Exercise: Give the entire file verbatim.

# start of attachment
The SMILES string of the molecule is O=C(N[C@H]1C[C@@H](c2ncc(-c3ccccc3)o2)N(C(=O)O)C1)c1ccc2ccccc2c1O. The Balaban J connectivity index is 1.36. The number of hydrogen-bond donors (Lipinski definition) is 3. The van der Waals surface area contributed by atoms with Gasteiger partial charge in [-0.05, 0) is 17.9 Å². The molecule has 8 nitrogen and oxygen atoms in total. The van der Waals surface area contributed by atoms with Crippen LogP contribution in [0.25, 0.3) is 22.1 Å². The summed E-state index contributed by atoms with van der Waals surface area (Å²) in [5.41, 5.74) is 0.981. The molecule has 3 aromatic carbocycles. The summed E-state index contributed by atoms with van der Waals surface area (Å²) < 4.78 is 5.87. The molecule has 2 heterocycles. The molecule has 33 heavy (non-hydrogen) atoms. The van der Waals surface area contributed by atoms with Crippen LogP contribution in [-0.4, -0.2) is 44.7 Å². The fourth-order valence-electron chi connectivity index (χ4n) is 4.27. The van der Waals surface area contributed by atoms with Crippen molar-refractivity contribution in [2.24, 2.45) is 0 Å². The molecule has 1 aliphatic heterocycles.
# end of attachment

The SMILES string of the molecule is O=C(N[C@H]1C[C@@H](c2ncc(-c3ccccc3)o2)N(C(=O)O)C1)c1ccc2ccccc2c1O. The Balaban J connectivity index is 1.36. The number of hydrogen-bond donors (Lipinski definition) is 3. The van der Waals surface area contributed by atoms with Gasteiger partial charge in [-0.05, 0) is 17.9 Å². The molecule has 8 nitrogen and oxygen atoms in total. The van der Waals surface area contributed by atoms with Crippen LogP contribution in [0.25, 0.3) is 22.1 Å². The summed E-state index contributed by atoms with van der Waals surface area (Å²) in [5.41, 5.74) is 0.981. The molecule has 3 aromatic carbocycles. The summed E-state index contributed by atoms with van der Waals surface area (Å²) < 4.78 is 5.87. The molecule has 2 heterocycles. The molecule has 33 heavy (non-hydrogen) atoms. The van der Waals surface area contributed by atoms with Crippen LogP contribution in [-0.4, -0.2) is 44.7 Å². The fourth-order valence-electron chi connectivity index (χ4n) is 4.27. The van der Waals surface area contributed by atoms with Crippen molar-refractivity contribution in [2.24, 2.45) is 0 Å². The molecule has 1 aliphatic heterocycles.